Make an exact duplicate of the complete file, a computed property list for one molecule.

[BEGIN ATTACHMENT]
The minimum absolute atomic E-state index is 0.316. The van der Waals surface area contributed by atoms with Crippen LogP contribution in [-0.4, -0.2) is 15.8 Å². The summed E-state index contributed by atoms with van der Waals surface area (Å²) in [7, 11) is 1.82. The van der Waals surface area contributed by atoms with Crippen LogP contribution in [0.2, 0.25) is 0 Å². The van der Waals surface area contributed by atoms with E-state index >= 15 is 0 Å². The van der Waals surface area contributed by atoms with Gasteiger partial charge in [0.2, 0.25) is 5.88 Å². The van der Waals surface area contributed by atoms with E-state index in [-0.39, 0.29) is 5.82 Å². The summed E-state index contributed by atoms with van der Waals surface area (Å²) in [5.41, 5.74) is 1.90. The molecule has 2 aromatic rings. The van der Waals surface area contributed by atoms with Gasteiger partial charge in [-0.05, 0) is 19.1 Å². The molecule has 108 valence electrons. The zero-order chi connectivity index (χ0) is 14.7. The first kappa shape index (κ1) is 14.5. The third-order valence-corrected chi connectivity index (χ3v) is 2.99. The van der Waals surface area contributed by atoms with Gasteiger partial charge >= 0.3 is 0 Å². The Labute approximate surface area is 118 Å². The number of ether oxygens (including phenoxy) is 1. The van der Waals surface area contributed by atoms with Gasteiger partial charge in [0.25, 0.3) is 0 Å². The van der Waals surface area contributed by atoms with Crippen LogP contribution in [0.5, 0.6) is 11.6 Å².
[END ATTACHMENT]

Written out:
The minimum absolute atomic E-state index is 0.316. The van der Waals surface area contributed by atoms with Crippen LogP contribution in [-0.4, -0.2) is 15.8 Å². The summed E-state index contributed by atoms with van der Waals surface area (Å²) in [7, 11) is 1.82. The van der Waals surface area contributed by atoms with Crippen LogP contribution in [0.2, 0.25) is 0 Å². The van der Waals surface area contributed by atoms with E-state index >= 15 is 0 Å². The van der Waals surface area contributed by atoms with Gasteiger partial charge in [0.2, 0.25) is 5.88 Å². The van der Waals surface area contributed by atoms with E-state index in [-0.39, 0.29) is 5.82 Å². The summed E-state index contributed by atoms with van der Waals surface area (Å²) in [5.41, 5.74) is 1.90. The molecule has 2 aromatic rings. The van der Waals surface area contributed by atoms with Gasteiger partial charge in [-0.05, 0) is 19.1 Å². The molecule has 108 valence electrons. The zero-order chi connectivity index (χ0) is 14.7. The first kappa shape index (κ1) is 14.5. The third-order valence-corrected chi connectivity index (χ3v) is 2.99. The van der Waals surface area contributed by atoms with Gasteiger partial charge >= 0.3 is 0 Å². The Labute approximate surface area is 118 Å². The number of ether oxygens (including phenoxy) is 1. The van der Waals surface area contributed by atoms with Gasteiger partial charge in [0.25, 0.3) is 0 Å². The van der Waals surface area contributed by atoms with Crippen LogP contribution in [0.5, 0.6) is 11.6 Å².